Suspended Animation Works in Lab (With Nematodes)

Suspended animation has been a science fiction staple for more than 100 years. Recent research done in a Seattle cancer lab shows that it is possible to put nematode embryos in a state of suspended animation for a few hours with no apparent ill effects.


(Updated Anoxia-induced suspended animation)

Yeasts and worms, like humans, will normally simply die if they are chilled down past a certain point. But Roth and his colleagues have found that if the little creatures are starved of oxygen before turning on the cold, they will go into suspended animation from which they recover on warming and go on to live normal yeasty or wormy lives.

"We wondered if what was happening with the organisms in my laboratory was also happening in people like the toddler and the Japanese mountain climber," says Roth. "Before they got cold did they somehow manage to decrease their oxygen consumption? Is that what protected them? Our work in nematodes and yeast suggests that this may be the case, and it may bring us a step closer to understanding what happens to people who appear to freeze to death but can be reanimated."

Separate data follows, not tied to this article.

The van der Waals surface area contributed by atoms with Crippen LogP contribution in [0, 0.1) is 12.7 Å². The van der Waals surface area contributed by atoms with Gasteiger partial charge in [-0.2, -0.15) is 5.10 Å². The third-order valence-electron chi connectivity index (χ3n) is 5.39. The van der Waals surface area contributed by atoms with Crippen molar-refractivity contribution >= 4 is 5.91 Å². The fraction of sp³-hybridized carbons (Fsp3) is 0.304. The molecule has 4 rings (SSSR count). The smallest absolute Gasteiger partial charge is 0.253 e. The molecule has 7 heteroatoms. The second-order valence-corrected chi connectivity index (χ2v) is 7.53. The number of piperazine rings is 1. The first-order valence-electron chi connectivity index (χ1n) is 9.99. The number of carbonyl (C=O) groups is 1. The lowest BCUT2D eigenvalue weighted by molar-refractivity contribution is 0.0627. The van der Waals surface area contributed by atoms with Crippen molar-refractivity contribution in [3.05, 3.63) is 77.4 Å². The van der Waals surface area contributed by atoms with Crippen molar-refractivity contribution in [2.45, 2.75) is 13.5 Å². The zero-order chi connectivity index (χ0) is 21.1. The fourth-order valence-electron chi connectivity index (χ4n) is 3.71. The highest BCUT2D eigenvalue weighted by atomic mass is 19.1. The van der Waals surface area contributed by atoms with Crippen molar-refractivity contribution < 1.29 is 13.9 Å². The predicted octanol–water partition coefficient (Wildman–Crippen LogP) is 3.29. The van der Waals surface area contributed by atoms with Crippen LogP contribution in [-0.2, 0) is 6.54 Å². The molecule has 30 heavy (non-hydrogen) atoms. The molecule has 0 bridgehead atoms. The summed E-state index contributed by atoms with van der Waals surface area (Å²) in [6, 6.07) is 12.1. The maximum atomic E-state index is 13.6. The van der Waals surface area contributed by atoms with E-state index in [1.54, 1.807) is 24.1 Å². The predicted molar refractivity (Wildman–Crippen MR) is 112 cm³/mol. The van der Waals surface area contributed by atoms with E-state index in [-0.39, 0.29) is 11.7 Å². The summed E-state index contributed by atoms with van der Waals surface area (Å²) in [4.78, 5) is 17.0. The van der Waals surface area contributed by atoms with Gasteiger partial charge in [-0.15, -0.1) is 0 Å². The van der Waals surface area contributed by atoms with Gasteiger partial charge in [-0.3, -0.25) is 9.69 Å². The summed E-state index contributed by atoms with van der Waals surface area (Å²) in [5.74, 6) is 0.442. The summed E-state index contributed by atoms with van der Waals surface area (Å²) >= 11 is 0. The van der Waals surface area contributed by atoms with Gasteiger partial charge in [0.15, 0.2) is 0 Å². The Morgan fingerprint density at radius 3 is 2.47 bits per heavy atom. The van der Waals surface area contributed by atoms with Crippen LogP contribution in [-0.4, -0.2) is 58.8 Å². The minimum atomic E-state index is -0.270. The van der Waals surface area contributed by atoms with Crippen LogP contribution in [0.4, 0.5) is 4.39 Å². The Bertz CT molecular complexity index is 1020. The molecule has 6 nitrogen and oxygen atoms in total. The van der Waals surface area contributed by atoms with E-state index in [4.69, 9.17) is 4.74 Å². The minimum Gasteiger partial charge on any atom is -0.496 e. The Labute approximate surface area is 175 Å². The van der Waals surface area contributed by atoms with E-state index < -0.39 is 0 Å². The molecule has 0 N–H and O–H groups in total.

The intent of the research is to develop ways to temporarily slow down or stop the metabolic processes of an injured person to improve their chances of survival.

There were a number of early mentions of the idea of freezing a person for a journey through time. For example, in Louis Boussenard's Dix mille ans dans un bloc de glace (1889; translated as 10,000 Years in a Block of Ice, 1898), the "deep sleep" actually resembled a primitive form of cryonic suspension. H.G. Wells created the first machine for suspended animation, in When the Sleeper Awakes (1898), to freeze his travelers time travel. Philip Francis Nowlan sends Buck Rogers to the 25th century in "Armageddon 2419" (Amazing, 1928) by putting him in a frozen or suspended state.

In the more modern era of sf, we recall the cold sleep used in Robert Heinlein's Methuselah's Children:

They put up with it only long enough to rig for cold-sleep... Somnolents require only about one percent the living room required by active, functioning humans...

Biomechanicians have worked out complex empirical formulas describing body deterioration and the measures that must be taken to offset under various conditions of impressed acceleration, ambient temperature, drugs used, and other factors such as metabolic age, body mass, sex and so on...

Suspend your animated web surfing, and read these hibernation links:

See also the frigorific process from the 1879 story The Senator's Daughter, by Edward Page Mitchell.

From MBOC and The Register.

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